Sandy Debris Collection Over, No More Pickups or Reimbursement
'No more debris that's brought out to the curb will even be considered,' said borough's public works manager.
Bernardsville Borough's curbside collection of Sandy debris by borough workers and a contractor hired specifically to collect and chip logs and brush left by last fall's storm is over, and no more debris will be picked up, the borough's public works manger reported the the borough council this week.
However, John Macdowell said earlier this week that the cost of the collection was not yet available. The job had been finished about a week earlier, with the removal of eligible tree stumps the final step, he said.
"No more debris that's brought out to the curb will even be considered," Macdowell told the Bernardsville Council this week.
The Bernardsville Council agreed late last November that the borough would collect all trees and brush destroyed in Superstorm Sandy placed at the curb on public streets, and hired a contractor, AshBritt, to do the job for about $365,000. But there were suspicions that some had been adding yard waste not produced by Sandy damage to the growing roadside woodpiles in the weeks that followed.
Soon after the actual collection began in January, officials potential cost of the removal had soared to an estimated $1.6 million or even more, causing the council to call for a halt to any additional materials being placed at the curb.
The borough is expecting that the Federal Emergency Management Agency (FEMA) will reimburse the municipality for 75 percent or more of such cleanup costs as a result of Sandy.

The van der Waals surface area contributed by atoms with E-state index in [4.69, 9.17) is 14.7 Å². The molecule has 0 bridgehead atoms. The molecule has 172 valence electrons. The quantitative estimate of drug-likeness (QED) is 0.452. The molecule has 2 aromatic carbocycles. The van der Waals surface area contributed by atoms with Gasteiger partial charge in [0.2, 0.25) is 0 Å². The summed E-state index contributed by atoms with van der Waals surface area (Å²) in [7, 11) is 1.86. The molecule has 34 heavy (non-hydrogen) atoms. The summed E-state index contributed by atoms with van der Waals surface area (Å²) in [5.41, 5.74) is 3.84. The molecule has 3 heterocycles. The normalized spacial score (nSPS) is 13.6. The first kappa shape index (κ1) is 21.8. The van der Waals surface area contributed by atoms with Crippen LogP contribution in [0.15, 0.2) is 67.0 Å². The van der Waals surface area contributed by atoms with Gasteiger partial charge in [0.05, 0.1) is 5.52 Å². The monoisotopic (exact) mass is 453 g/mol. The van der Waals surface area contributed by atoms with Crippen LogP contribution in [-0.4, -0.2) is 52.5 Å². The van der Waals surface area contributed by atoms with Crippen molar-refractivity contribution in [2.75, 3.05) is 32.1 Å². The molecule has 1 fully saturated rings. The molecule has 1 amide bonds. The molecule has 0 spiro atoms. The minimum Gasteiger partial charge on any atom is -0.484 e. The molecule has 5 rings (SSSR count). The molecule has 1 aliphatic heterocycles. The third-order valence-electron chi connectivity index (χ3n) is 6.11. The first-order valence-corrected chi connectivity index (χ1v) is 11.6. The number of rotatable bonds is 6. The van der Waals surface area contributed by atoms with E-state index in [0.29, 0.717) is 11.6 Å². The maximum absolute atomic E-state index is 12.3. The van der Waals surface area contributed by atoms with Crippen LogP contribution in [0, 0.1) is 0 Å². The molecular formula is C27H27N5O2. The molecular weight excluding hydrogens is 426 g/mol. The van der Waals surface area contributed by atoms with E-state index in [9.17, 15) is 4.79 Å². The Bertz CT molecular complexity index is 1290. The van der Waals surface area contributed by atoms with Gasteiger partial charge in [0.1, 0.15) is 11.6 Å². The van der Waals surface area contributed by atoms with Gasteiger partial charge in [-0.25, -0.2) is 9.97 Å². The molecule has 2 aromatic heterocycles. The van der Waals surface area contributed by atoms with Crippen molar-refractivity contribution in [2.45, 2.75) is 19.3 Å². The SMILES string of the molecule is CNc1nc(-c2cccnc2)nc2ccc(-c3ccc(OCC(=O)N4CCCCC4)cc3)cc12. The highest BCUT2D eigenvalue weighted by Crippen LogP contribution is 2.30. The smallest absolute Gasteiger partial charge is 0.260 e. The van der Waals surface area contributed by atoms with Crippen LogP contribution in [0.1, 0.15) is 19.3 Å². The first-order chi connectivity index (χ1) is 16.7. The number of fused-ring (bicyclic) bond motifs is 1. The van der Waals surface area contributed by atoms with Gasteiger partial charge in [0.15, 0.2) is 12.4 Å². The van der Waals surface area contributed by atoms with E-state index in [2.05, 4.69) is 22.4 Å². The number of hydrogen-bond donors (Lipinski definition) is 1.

No reimbursement for those who discarded their own debris before collection began
Borough Mayor Lee Honecker said on Monday he had been receiving phone calls from residents who had arranged for their own storm debris to be removed before the borough's collection was scheduled.
Honecker said he had received requests for reimbursement for $1,800 up to about $70,000 — although the homeowner later reduced the request to less than half of that.
But the Borough Council declined to pick up such requests.
"We moved 55,000 yards of material," Borough Councilman Joseph Rossi said. He said the borough had made the best of the storm clean-up.
The contractor and borough workers "did a fine job" during the collection, Rossi said. "We cannot go back and pay people for them having outside contractors," he said.
"It's unfortunate, but we cannot go back and reimburse people who acted quickly after the storm," Honecker said.
AshBritt, the contractor hired to remove logs and other wood debris from Superstorm Sandy left at the curbside on borough roads started the job on Jan. 21. The project was then expected to continue for about five or six weeks, borough officials said.
AshBritt and its subcontractors were being assisted by the borough's public works department. Borough workers cleared smaller debris from road rights-of-way in an effort to keep costs down, Honecker said soon after the collection began.